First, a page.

Jamaica’s National Heroes dared to challenge the institution of colonialism and in so doing changed the course of Jamaica’s history giving social and political freedom to its people. Today, the statues of Jamaica’s seven National Heroes stand in proud acknowledgement, in the National Heroes Park in Kingston where they are viewed with inspiring pride, unforgettable symbols of Jamaica’s enduring strength.
For a long time in the UK, we were left to find out for ourselves about the famous blacks in history because we aren’t taught it in school. Now with the help of Black History Month in October of every year, we have access to information that maps the course of our history through the ages. Black people can be remembered for other things aside from slavery.
The Order of National Hero is an honour awarded by the government of Jamaica. It is a part of the Jamaican honours system that has been in place since 1969.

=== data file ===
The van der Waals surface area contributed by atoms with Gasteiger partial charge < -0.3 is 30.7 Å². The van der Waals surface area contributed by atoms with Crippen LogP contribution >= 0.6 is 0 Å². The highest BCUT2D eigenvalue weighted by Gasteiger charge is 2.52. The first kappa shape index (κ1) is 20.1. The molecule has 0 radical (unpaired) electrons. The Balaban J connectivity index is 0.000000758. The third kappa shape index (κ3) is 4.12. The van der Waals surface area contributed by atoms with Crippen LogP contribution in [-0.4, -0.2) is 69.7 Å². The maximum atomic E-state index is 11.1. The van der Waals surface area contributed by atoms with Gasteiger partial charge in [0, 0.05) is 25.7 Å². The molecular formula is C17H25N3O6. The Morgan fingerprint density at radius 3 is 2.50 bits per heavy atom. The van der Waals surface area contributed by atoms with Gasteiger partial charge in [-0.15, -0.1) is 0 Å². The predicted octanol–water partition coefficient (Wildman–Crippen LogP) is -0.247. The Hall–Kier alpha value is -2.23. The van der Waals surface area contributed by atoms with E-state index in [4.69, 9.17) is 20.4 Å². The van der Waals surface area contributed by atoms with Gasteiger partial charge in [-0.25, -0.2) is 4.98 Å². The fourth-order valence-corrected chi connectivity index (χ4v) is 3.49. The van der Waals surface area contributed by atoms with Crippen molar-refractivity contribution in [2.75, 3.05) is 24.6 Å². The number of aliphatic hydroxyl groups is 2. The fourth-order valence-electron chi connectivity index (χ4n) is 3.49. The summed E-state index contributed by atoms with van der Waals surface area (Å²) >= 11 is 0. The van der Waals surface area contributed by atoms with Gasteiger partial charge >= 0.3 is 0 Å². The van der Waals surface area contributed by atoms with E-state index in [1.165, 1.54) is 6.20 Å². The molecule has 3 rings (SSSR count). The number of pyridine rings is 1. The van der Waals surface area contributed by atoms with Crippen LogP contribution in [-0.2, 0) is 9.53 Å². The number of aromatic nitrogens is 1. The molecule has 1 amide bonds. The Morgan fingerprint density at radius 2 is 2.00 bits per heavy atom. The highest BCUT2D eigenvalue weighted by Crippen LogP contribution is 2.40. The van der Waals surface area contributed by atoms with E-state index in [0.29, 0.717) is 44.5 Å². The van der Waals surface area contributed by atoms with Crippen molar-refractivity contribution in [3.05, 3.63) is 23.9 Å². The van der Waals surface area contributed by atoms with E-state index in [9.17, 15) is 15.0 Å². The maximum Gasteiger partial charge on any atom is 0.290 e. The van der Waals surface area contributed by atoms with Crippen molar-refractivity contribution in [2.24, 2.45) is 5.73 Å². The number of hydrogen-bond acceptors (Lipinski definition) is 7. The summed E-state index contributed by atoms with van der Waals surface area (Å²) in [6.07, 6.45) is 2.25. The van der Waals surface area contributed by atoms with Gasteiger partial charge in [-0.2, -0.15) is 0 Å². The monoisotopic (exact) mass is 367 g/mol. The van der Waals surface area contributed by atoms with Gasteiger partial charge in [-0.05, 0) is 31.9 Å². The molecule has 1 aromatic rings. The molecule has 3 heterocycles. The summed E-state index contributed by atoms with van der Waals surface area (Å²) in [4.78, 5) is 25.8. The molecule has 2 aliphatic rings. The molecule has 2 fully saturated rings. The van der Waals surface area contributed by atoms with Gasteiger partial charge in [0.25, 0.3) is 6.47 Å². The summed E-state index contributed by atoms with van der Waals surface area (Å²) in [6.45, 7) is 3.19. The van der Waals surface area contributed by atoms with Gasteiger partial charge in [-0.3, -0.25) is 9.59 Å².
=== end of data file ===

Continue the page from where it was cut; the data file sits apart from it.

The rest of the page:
In Jamaica, Heroes Day is celebrated on the third Monday in October. On this day Jamaicans think about the contributions to the fight against slavery and injustice and they give thanks.
Sir Alexander Bustamante
Alexander Bustamante was an aggressive, outspoken young man who understood the dynamics of labour relations. A charismatic and impressive speaker, he used the media to criticise the prevailing political system and its attendant social problems. He started the Industrial Trade Union in 1938 and was jailed for 17 months following labour riots. He became Jamaica’s first Chief Minister, a position he held until 1954, being knighted that same year by the queen. On August 6, 1962, Jamaica was granted full independence. At the first session of Parliament, Bustamante received the Instruments of Independence from the queen’s representative, Princess Margaret. This time in Jamaica’s history drastic changes were heralded, not by bloodshed but by peaceful negotiations.
The rest of Jamaica’s National Heroes have their own page: